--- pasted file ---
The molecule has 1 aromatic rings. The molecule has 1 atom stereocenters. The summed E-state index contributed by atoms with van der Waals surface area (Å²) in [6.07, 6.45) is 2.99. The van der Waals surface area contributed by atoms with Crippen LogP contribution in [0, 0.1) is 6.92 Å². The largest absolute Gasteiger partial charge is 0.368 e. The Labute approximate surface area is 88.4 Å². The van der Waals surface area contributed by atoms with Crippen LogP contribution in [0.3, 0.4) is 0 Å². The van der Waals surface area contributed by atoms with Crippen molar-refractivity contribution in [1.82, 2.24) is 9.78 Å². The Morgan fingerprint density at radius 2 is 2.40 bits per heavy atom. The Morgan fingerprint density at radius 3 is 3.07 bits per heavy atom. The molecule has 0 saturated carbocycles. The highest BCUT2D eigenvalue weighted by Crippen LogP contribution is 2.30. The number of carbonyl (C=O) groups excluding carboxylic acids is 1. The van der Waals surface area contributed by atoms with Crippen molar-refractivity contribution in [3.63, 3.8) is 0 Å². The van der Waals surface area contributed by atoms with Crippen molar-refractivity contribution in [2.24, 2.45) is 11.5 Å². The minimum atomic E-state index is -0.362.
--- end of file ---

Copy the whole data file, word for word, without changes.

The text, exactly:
The molecule has 1 aromatic rings. The molecule has 1 atom stereocenters. The summed E-state index contributed by atoms with van der Waals surface area (Å²) in [6.07, 6.45) is 2.99. The van der Waals surface area contributed by atoms with Crippen LogP contribution in [0, 0.1) is 6.92 Å². The largest absolute Gasteiger partial charge is 0.368 e. The Labute approximate surface area is 88.4 Å². The van der Waals surface area contributed by atoms with Crippen LogP contribution in [0.3, 0.4) is 0 Å². The van der Waals surface area contributed by atoms with Crippen molar-refractivity contribution in [1.82, 2.24) is 9.78 Å². The Morgan fingerprint density at radius 2 is 2.40 bits per heavy atom. The Morgan fingerprint density at radius 3 is 3.07 bits per heavy atom. The molecule has 0 saturated carbocycles. The highest BCUT2D eigenvalue weighted by Crippen LogP contribution is 2.30. The number of carbonyl (C=O) groups excluding carboxylic acids is 1. The van der Waals surface area contributed by atoms with Crippen molar-refractivity contribution in [3.63, 3.8) is 0 Å². The van der Waals surface area contributed by atoms with Crippen molar-refractivity contribution in [2.24, 2.45) is 11.5 Å². The minimum atomic E-state index is -0.362.